yNifHmit was capable of acting as Fe protein in the donation of electrons to the MoFe protein purified from A. vinelandii cells, both in the reduction of acetylene to yield ethylene and in the reduction of N2 to yield NH3 (Table 1). The Fe protein activity of yNifHmit varied among preparations, and maximum activity of 1,600 units (nmol C2H4 formed·per minute·per milligram MoFe protein) was obtained at Fe protein to MoFe protein molar ratio of 200 (Supplementary Fig. 3). Importantly, under these conditions, yNifHmit was able to support the formation of as much as 800 nmol NH3·per minute·per milligram MoFe protein. Co-expression of NifH with NifM was required for Fe protein activity. When mitochondrially located NifH was expressed and purified from S. cerevisiae GF12 cells, which lack nifM, yNifHmit preparations were colourless and showed no Fe protein activity (Fig. 2c and Table 1). Fe protein activity of purified yNifHmit was independent of the aeration rate of the culture in the range of 0.1 to 1 litre air·per minute·per litre of culture.

Table 1: MoFe protein activity supported by yNifHmit and yNifHcyt purified preparations.

In contrast, yNifHcyt exhibited no Fe protein activity, in agreement with previous data of expression of inactive NifH in S. cerevisiae26. To investigate whether O2 damage was inactivating yNifHcyt at the cytosol, aerated S. cerevisiae GF9 cultures expressing NifH were sparged with N2 during 4 h before collecting the cells. The yNifHcyt purified from N2-treated S. cerevisiae cultures (Fig. 2b) exhibited very low levels of Fe protein activity (Table 1) consistent with the in vivo repair of a small fraction of NifH metal clusters during the anoxic period. Altogether, these data show that mitochondrial targeting is necessary to obtain active Fe protein under aerobic growth conditions, probably by offering protection against O2 damage.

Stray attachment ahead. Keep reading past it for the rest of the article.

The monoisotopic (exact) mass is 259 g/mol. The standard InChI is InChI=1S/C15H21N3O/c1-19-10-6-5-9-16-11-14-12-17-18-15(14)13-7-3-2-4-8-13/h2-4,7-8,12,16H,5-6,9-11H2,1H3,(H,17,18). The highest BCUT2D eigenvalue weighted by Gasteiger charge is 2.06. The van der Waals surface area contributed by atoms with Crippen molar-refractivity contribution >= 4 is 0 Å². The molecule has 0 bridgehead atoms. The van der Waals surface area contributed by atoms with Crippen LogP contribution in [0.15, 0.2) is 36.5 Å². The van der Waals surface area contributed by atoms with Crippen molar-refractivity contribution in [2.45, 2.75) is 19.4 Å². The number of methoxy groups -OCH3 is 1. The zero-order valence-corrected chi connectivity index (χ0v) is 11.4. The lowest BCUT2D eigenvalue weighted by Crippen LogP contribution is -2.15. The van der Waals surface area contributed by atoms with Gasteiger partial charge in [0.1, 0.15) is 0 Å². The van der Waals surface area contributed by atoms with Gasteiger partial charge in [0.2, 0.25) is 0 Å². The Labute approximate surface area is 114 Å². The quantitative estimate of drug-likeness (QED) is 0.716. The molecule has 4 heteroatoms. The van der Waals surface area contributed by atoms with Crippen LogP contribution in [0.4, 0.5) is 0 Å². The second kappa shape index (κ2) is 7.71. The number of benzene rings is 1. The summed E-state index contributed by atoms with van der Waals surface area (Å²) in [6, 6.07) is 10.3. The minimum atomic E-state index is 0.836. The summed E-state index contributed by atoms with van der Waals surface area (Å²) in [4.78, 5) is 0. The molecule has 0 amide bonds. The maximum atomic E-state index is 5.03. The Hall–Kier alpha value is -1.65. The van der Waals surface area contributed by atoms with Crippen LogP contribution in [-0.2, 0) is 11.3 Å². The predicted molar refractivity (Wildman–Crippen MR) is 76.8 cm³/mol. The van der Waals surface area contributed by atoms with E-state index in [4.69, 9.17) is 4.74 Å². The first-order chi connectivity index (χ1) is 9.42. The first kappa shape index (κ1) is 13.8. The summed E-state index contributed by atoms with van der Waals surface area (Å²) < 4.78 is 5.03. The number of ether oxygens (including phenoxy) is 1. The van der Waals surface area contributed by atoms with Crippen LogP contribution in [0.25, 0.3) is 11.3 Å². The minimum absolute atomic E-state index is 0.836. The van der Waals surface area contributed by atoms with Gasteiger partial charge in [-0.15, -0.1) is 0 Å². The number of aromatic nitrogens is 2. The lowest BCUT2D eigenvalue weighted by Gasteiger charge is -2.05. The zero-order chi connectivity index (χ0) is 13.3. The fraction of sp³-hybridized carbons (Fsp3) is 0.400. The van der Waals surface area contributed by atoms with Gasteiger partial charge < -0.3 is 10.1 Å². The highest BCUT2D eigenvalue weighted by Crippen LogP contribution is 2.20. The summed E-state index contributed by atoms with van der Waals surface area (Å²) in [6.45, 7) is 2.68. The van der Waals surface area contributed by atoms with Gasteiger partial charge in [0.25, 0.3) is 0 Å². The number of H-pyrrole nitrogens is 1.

NifU and NifS requirement for Fe protein activity in yeast

Mitochondria carry the essential biosynthetic machinery for the assembly of Fe–S clusters21. Mitochondrial Isu1/Isu2 and Nfs1 are homologues of bacterial housekeeping IscU and IscS27 proteins involved in general Fe–S cluster assembly and the Nif-specific NifU and NifS. It was interesting to observe that, similar to the case in diazotrophic organisms27, NifU and NifS were not absolutely needed to produce active Fe protein in mitochondria. The fact that yNifHmit was purified in active form demonstrates the ability of the yeast machinery to load [4Fe–4S] clusters into apo-NifH.